Thursday, August 9, 2012

Beware the Marginalization of Women in Feminism

It's become abundantly clear to me that some people's biggest problem with many feminists is the intentional and therefore uppity centering of women in which many feminists engage.

Taken to an extreme, some men's entitlement to always be centered in all narratives everywhere becomes apparent when the failure to center men then becomes their working definition of "misandry."

In Joanna Russ's To Write Like a Woman: Essays on Feminism and Science Fiction, she surveyed both feminist and (what would today be called) MRA/anti-feminist science fiction. She noticed that a common theme among feminist science fiction was women building their own societies free from men, male aggression, and war.

I don't agree with the simplistic gender essentialism and trans*misogyny implicated in the premises of some of the books she surveys, but I will note that these societies are (some)women-centric.

The MRA/anti-feminist themes, in contrast, tended to run along the lines of men entering women's simultaneously all-powerful-yet-totally-stupid-and-incompetent "gynocracies" and over-taking these societies via the incredible power of their penises and/or some other phallic object.  In one story, a male character lands on a female-only planet, the remnants of an ancient sex war that he describes as having been"'started by some idiotic feminist movement somewhere.'" ("Presumably," Russ interjects, "the same idiots who built the Lunar Battle Computer.")

She then notes:
"In three of the ten stories, women are not actively engaged in fighting men; they have merely withdrawn from men's company- but the challenge to male domination is seen as identical."
And, while the women in the MRA/anti-feminist stories are often framed as wanting to do away with men, the men are not willing to do away with women. It's as though the men require the existence of a separate group, perhaps their sex/gender "opposites," to exist on the periphery, whom they can be dominant over.

Russ ended by noting that while the feminist stories were grounded in the women characters' yearning to defend themselves and a desire to, for once, be central figures rather than marginals objects, the anti-feminist stories not only weren't written for women, they weren't even about women. They were written by people who seemed to know nothing about women and very little about feminism. Indeed, the common theme of the stories was of men drafting "a permanent class of worshippers"and subordinates- women- who would keep men central.

When men complain that (lady?) feminists don't talk enough about men while simultaneously stating that they don't even want us to talk about men since we don't do it well anyway, I see not only incoherence and an ineffective strategy for men's advocacy, but a similar pattern.

We are at once all-powerful in the realm of gender talk and totally taken seriously by all members of society, yet also totally inept at talking about gender.

Now, to be clear, I do think men have a place in feminism. I certainly try to write thoughtfully and adequately about men's issues- and I do so despite the ignorant men who don't read my blog yet who nonetheless mansplain at me not to be "too self-congratulatory about" doing so since feminists "are bad at it anyway." I also think the work that many feminists, even if woman-centric, can tangentially help men's lives. And, I admire the work that some male feminists are doing with respect to talking about gender issues from a male and male-centric perspective.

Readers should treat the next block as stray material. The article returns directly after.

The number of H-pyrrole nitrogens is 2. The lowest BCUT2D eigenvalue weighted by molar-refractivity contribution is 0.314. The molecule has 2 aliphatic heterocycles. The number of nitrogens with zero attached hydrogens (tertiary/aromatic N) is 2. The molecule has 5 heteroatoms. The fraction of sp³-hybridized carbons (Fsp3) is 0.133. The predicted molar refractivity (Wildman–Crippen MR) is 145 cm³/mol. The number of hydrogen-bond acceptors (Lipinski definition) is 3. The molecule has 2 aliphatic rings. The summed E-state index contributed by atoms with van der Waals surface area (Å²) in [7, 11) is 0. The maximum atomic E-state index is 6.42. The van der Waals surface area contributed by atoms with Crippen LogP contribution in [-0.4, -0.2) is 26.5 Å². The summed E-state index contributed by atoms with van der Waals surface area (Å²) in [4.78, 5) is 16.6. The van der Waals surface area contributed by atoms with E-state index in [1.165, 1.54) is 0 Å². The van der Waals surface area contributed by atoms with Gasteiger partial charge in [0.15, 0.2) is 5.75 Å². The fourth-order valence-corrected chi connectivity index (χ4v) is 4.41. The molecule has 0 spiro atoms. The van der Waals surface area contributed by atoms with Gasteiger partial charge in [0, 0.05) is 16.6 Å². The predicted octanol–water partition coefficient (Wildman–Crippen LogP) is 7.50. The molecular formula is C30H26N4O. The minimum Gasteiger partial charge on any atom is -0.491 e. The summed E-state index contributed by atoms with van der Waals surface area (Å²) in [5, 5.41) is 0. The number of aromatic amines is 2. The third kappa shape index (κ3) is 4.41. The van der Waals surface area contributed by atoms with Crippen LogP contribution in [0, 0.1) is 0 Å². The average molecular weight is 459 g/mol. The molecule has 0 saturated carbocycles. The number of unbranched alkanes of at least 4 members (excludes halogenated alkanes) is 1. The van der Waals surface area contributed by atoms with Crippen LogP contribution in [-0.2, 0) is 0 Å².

Yet, if you scratch the surface, some critiques of feminism don't seem to be written for feminists. For, if they were, they would include some sort of meaningful call to action and some thoughtful organizing of men beyond feeding into their anger, hatred, and resentment of and at feminism and feminists. Some critiques seem to serve the purpose of giving men the justification to say, "See, that's why I'll never be a feminist," even if, in reality, they actually have many points of agreements with many feminists.

These critiques, often treating feminism in absurdly generalized monolithic "the feminists" and "feminism" language, also aren't often about specific, actual feminists who actually write stuff in the real world (unless they're named Andrea Dworkin or Valeria Solanas). They're aimed, just kinda in general, at "feminism," bemoaning it for not creating the same shitstorms for men that it does for women.

It's still not clear why men don't start these shit-storms they want started on their own, whether they call themselves feminists or not.

That they don't, makes some (many? most?) critiques rendered by non-feminists appear instead to be about trying to tear down those who make women and women's concerns central.

Some of them don't seem to want us to go away, they just .... want us to STFU and let them do the talking about gender if we can't even center men, okay?

Like I said, the critiques are not always coherent or even written for us.

From some of these voices, we can barely get a begrudging concession that many feminists might be busy talking about things that are important to women's lives, even if we do care very much about men. What that tells me is that such people don't seem too care much about learning about women or feminism, they just know they don't like that we're talking about women *gasp* more than we we're talking about men!! And we can't have that now, can we?

Even if we're not actively hating men (and most of us, I reckon, don't hate men), what we're not doing is centering them. It seems as though the threat to male dominance is seen as identical.

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